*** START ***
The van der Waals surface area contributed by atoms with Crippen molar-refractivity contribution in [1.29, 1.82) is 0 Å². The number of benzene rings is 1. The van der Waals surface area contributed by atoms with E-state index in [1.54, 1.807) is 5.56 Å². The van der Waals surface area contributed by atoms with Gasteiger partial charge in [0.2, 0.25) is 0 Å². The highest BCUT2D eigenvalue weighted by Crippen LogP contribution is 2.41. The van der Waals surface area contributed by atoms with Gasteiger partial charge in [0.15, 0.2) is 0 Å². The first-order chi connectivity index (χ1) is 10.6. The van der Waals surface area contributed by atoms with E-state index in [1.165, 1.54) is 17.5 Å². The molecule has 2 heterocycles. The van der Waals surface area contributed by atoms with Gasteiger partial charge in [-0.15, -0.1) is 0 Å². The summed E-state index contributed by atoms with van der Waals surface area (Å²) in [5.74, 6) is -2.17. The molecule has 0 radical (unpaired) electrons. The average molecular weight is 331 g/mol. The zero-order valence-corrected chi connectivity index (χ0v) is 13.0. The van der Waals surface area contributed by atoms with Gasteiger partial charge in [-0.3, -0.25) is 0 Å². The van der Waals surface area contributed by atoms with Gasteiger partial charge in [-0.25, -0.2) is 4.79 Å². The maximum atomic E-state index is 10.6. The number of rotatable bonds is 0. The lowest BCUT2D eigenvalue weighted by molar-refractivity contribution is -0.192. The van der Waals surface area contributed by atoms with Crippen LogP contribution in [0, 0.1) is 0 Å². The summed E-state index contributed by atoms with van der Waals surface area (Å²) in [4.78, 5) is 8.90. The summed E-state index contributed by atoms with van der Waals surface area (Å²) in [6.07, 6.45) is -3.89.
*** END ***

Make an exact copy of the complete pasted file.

The van der Waals surface area contributed by atoms with Crippen molar-refractivity contribution in [1.29, 1.82) is 0 Å². The number of benzene rings is 1. The van der Waals surface area contributed by atoms with E-state index in [1.54, 1.807) is 5.56 Å². The van der Waals surface area contributed by atoms with Gasteiger partial charge in [0.2, 0.25) is 0 Å². The highest BCUT2D eigenvalue weighted by Crippen LogP contribution is 2.41. The van der Waals surface area contributed by atoms with Gasteiger partial charge in [0.15, 0.2) is 0 Å². The first-order chi connectivity index (χ1) is 10.6. The van der Waals surface area contributed by atoms with E-state index in [1.165, 1.54) is 17.5 Å². The molecule has 2 heterocycles. The van der Waals surface area contributed by atoms with Gasteiger partial charge in [-0.15, -0.1) is 0 Å². The summed E-state index contributed by atoms with van der Waals surface area (Å²) in [5.74, 6) is -2.17. The molecule has 0 radical (unpaired) electrons. The average molecular weight is 331 g/mol. The zero-order valence-corrected chi connectivity index (χ0v) is 13.0. The van der Waals surface area contributed by atoms with Gasteiger partial charge in [-0.3, -0.25) is 0 Å². The van der Waals surface area contributed by atoms with Gasteiger partial charge in [-0.25, -0.2) is 4.79 Å². The maximum atomic E-state index is 10.6. The number of rotatable bonds is 0. The lowest BCUT2D eigenvalue weighted by molar-refractivity contribution is -0.192. The van der Waals surface area contributed by atoms with Crippen LogP contribution in [0, 0.1) is 0 Å². The summed E-state index contributed by atoms with van der Waals surface area (Å²) in [4.78, 5) is 8.90. The summed E-state index contributed by atoms with van der Waals surface area (Å²) in [6.07, 6.45) is -3.89.